Today’s guest is Crystal Cook from crystalcookart.com where she blogs and sells her paintings and sculptures. Crystal’s initial love of art began as a child when she lived on a farm. She was captivated by a horse, which she felt compelled to draw. She felt the same when she became a mother and felt the need to pick up a paintbrush to express her emotions. Crystal has been a professional artist for 16 years, painting in watercolour and water-based oils. She also has a range of cute miniature horse sculptures called Tumble Creatures.
What you will learn in this episode:
• How Crystal became a professional artist
• About her artistic style and creative process
• The process of from watercolour to oil to sculpture
• How she finds inspiration and keeps track of ideas
• Crystal’s favourite creative tools and resources
How Crystal became a professional artist
Crystal has been an artist her whole life. She loved drawing as a child and had a very encouraging art teacher at high school. Although she doesn’t have formal college-level training in art, she’s taken some basic art classes and because of her insatiable desire to learn, she would study art books and art magazines. However, the most helpful learning strategy she found was trying to replicate the work of artists she really admired. Crystal began her professional art career 16 years ago, and she’s been trying to make a living out of art ever since.
Crystal began painting portraits when she became a mother, and she really wanted to convey the emotions of motherhood in her art. That turned into a fascination with faces and expression. Having grown up on a farm, she also finds a huge emotional connection with horses, which is why they often feature in her work. Drawn to lighting, expression and dynamic movement, Crystal always prefers to paint something that will express an emotion. If she does paint figures, it will be the graceful movement of dancers or gestures of lovers.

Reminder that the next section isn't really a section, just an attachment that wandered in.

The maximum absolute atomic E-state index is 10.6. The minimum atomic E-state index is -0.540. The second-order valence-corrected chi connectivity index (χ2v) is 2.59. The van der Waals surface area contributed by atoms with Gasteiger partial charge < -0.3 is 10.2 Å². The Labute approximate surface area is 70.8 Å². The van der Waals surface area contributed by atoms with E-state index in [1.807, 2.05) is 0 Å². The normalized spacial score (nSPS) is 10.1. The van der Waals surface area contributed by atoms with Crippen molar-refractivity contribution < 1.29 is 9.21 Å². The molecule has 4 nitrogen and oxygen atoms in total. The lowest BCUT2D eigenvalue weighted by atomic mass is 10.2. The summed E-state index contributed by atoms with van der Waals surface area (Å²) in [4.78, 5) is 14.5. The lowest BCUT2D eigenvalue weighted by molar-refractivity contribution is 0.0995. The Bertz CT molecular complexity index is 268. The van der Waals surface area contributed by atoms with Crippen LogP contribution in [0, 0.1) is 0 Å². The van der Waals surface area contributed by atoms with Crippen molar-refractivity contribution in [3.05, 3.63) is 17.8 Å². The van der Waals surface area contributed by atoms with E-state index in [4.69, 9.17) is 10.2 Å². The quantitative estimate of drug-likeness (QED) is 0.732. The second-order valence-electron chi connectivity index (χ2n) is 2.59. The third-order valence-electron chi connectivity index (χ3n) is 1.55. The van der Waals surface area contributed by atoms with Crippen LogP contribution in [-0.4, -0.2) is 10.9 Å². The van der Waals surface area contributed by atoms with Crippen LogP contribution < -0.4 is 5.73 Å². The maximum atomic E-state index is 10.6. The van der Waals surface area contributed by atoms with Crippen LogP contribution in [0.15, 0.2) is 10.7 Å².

About Crystal’s artistic style and creative process
Crystal’s home base medium is watercolours, but she also paints oils, draws in coloured pencil and does a little bit of sculpting too. Her watercolour style has a lot of depth and darkness of colour, as she’s always been drawn to that dramatic contrast between light and dark. She paints mainly portraits and animals, especially horses. Working almost exclusively from photographs, Crystal will either use the photo supplied for a commission, or work from photos she’s taken herself or those she finds on copyright free websites. Next she’ll do some quick sketches followed by a detailed drawing, before beginning to paint. Her painting style is very realistic, but the sculptures she creates—called Tumble Creatures—are cute, whimsical and caricature-versions of animals.
Having done a lot of commissions, Crystal does enjoy them as they almost always present a challenge or new idea. Commissions are great for business growth as well as artistic growth, but she still prefers the creativity of doing her own thing. Although she did larger paintings earlier in her career, these days she prefers to work small, in 8 x 10 or 11 x 14 scale. Smaller paintings sell better online, and they give a quicker sense of accomplishment.
The process of moving from watercolours to oils to sculpture